Mammography uses low-dose x-rays for imaging of the breast. The image of the breast is produced as a result of some x-rays being absorbed while others pass through the breast to expose a digital image.
Screening mammography can assist your physician in the detection of breast disease even if you have no signs or symptoms. Screening programs evaluate asymptomatic individuals to determine if they have subclinical breast diseases. If an abnormality is seen on screening mammography, this usually leads to further examination by mammography or ultrasound.
Diagnostic mammography is used to evaluate a patient with abnormal clinical findings, such as a breast lump or lumps, nipple discharge, etc., that have been detected by the woman or her doctor or at the Breast Screening program in Saskatoon.
Most medical experts agree that in order to maximize the potential for cure of a patient’s breast cancer, early diagnosis plays an important role. Mammography plays a central part in the early detection of breast cancer because it can show changes in the breast that are suspicious for cancer before a patient or physician can feel them or see them.
Our mammography center at Bedford Square is fully accredited by the Canadian Association of Radiology.
How is the procedure performed?
During mammography, a specially qualified radiologic technologist will position your breast in the mammography unit. Your breast will be placed on a special platform and compressed with a paddle (often made of clear plexiglass or other plastic). The technologist will gradually compress your breast.
Breast compression is necessary in order to:
- Even out the breast thickness so that all of the tissue can be visualized.
- Spread out the tissue so that small abnormalities are less likely to be obscured by overlying breast tissue.
- Allow the use of a lower x-ray dose since a thinner amount of breast tissue is being imaged.
- Hold the breast still in order to minimize blurring of the image caused by motion.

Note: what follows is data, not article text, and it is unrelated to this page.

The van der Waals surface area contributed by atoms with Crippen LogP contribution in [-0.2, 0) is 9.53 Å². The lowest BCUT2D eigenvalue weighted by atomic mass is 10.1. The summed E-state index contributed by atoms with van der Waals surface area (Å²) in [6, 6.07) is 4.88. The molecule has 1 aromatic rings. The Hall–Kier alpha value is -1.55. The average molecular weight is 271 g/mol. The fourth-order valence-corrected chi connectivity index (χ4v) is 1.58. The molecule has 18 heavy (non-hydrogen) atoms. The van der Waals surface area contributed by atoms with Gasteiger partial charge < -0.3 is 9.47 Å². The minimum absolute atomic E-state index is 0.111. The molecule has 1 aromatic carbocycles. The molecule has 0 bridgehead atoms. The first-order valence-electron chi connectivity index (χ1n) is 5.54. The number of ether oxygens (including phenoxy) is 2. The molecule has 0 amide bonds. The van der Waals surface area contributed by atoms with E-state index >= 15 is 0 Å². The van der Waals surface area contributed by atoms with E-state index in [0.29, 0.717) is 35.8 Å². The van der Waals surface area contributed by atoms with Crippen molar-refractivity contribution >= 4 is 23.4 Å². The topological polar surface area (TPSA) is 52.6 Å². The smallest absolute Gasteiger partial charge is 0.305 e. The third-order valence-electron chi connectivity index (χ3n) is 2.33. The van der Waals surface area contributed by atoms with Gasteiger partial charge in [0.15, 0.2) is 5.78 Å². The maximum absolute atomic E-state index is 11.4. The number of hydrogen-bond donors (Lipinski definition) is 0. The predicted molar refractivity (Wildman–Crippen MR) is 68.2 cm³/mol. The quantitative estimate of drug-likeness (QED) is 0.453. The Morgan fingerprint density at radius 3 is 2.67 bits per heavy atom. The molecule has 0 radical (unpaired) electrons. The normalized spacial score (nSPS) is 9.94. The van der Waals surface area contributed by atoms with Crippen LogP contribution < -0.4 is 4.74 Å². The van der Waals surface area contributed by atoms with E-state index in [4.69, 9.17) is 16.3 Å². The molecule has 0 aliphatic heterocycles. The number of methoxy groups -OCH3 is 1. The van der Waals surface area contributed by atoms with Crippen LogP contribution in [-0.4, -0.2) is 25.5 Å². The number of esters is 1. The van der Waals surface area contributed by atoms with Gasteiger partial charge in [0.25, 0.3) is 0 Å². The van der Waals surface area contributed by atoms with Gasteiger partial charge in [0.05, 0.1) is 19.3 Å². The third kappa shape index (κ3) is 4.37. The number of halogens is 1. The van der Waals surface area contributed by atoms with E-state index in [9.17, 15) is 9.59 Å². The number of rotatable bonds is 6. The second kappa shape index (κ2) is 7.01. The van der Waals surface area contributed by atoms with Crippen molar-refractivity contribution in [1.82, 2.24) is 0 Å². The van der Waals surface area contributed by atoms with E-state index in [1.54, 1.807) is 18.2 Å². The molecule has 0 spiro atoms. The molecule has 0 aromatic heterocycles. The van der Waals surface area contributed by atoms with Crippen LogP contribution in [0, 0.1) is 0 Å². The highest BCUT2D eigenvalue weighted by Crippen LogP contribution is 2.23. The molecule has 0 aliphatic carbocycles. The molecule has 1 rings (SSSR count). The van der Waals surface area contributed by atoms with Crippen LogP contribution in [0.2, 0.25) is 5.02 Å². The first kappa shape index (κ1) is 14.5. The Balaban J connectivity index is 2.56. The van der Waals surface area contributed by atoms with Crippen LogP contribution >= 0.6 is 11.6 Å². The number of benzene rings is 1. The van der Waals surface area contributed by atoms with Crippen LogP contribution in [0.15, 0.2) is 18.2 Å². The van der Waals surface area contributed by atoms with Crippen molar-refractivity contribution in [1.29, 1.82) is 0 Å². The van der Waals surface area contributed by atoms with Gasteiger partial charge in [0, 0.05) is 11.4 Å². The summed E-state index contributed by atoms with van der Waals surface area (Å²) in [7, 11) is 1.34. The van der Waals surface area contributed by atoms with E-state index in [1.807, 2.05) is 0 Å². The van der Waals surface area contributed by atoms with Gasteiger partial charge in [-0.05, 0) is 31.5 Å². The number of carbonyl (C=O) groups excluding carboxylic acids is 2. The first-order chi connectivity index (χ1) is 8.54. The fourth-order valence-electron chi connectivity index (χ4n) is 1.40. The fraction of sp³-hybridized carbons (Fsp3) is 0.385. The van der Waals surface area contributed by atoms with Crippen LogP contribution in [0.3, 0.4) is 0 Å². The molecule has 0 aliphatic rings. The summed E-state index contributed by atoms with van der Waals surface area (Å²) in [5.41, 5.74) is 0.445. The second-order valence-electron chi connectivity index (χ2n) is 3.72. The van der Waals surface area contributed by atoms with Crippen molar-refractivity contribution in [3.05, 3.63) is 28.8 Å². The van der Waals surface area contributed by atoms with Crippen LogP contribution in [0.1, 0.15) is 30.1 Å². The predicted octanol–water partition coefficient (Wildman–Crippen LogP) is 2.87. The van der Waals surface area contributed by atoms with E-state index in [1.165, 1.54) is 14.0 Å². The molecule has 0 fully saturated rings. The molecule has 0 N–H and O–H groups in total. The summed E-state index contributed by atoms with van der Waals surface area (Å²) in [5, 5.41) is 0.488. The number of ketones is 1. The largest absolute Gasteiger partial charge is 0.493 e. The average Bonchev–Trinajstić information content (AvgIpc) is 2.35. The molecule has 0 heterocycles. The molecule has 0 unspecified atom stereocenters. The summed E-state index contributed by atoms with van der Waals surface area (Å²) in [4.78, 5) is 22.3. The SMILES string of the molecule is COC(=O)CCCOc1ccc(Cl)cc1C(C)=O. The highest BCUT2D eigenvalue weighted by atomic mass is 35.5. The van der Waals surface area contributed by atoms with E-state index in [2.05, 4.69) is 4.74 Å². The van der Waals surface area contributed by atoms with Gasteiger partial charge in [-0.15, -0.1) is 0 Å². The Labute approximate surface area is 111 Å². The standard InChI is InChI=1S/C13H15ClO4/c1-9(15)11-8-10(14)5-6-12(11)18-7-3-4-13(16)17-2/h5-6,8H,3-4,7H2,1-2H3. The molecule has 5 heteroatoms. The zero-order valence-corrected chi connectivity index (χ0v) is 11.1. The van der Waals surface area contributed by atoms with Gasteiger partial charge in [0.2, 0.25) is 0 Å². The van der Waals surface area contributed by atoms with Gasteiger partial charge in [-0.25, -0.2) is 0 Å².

- Reduce x-ray scatter to increase sharpness of picture.
You will be asked to change positions between images. The routine views are a top-to-bottom view and an angled side view. The process will be repeated for the other breast.
You must hold very still and may be asked to keep from breathing for a few seconds while the x-ray picture is taken to reduce the possibility of a blurred image. The technologist will walk behind a wall or into the next room to activate the x-ray machine.
When the examination is complete, you will be asked to wait until the radiologist determines that all the necessary images have been obtained.
The examination process should take about 30 minutes.
How Should I prepare?
Before scheduling a mammogram, the American Cancer Society (ACS) and other specialty organizations recommend that you discuss any new findings or problems in your breasts with your doctor. In addition, inform
your doctor of any prior surgeries, hormone use, and family or personal history of breast cancer.
Do not schedule your mammogram for the week before your menstrual period. The best time to book a mammogram is one week following your menstrual period. Always inform your doctor or x-ray technologist if there is any possibility that you may be pregnant.
If possible, determine the location of any prior mammograms and let our reception staff know when and where they were performed. Saskatoon Medical Imaging will make all reasonable attempts to obtain these films for comparison to the current exam.
Avoid caffeinated beverages 3 – 4 days prior to you examination and do not use deodorant or talcum powder on the day of your mammogram. Do not wear any make-up/lotions that contains glitter.
You will be asked to remove all jewelry and clothing above the waist, and you will be given a gown or loose-fitting top that opens in the front.
If you have any questions or concerns about your visit to SMI, please call 1.306.477.1000.